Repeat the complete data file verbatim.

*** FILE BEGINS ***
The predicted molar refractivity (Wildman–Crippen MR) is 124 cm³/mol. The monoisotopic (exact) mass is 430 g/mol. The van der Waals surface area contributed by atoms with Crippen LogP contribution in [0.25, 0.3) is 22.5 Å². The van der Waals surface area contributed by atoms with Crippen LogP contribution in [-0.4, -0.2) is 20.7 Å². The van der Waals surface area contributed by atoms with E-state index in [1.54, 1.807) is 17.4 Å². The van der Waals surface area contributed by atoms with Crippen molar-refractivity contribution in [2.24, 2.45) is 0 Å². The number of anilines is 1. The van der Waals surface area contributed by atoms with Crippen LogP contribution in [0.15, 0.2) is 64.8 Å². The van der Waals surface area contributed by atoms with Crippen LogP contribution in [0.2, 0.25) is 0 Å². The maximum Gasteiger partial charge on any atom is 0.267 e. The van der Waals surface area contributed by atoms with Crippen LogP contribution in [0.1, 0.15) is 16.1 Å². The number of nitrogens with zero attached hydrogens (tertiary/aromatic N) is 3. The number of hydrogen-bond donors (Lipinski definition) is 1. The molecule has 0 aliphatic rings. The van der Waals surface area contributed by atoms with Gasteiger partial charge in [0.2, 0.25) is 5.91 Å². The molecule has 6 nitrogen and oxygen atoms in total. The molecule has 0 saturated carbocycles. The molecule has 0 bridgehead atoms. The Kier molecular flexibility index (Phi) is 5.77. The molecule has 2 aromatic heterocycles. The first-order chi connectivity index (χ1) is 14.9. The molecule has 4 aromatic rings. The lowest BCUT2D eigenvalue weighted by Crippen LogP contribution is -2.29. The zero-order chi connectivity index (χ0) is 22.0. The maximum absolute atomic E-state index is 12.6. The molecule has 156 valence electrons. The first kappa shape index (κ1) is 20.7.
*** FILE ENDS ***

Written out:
The predicted molar refractivity (Wildman–Crippen MR) is 124 cm³/mol. The monoisotopic (exact) mass is 430 g/mol. The van der Waals surface area contributed by atoms with Crippen LogP contribution in [0.25, 0.3) is 22.5 Å². The van der Waals surface area contributed by atoms with Crippen LogP contribution in [-0.4, -0.2) is 20.7 Å². The van der Waals surface area contributed by atoms with E-state index in [1.54, 1.807) is 17.4 Å². The van der Waals surface area contributed by atoms with Crippen molar-refractivity contribution in [2.24, 2.45) is 0 Å². The number of anilines is 1. The van der Waals surface area contributed by atoms with Crippen LogP contribution in [0.15, 0.2) is 64.8 Å². The van der Waals surface area contributed by atoms with Crippen LogP contribution in [0.2, 0.25) is 0 Å². The maximum Gasteiger partial charge on any atom is 0.267 e. The van der Waals surface area contributed by atoms with Crippen LogP contribution in [0.1, 0.15) is 16.1 Å². The number of nitrogens with zero attached hydrogens (tertiary/aromatic N) is 3. The number of hydrogen-bond donors (Lipinski definition) is 1. The molecule has 0 aliphatic rings. The van der Waals surface area contributed by atoms with Gasteiger partial charge in [0.2, 0.25) is 5.91 Å². The molecule has 6 nitrogen and oxygen atoms in total. The molecule has 0 saturated carbocycles. The molecule has 0 bridgehead atoms. The Kier molecular flexibility index (Phi) is 5.77. The molecule has 2 aromatic heterocycles. The first-order chi connectivity index (χ1) is 14.9. The molecule has 4 aromatic rings. The lowest BCUT2D eigenvalue weighted by Crippen LogP contribution is -2.29. The zero-order chi connectivity index (χ0) is 22.0. The maximum absolute atomic E-state index is 12.6. The molecule has 156 valence electrons. The first kappa shape index (κ1) is 20.7.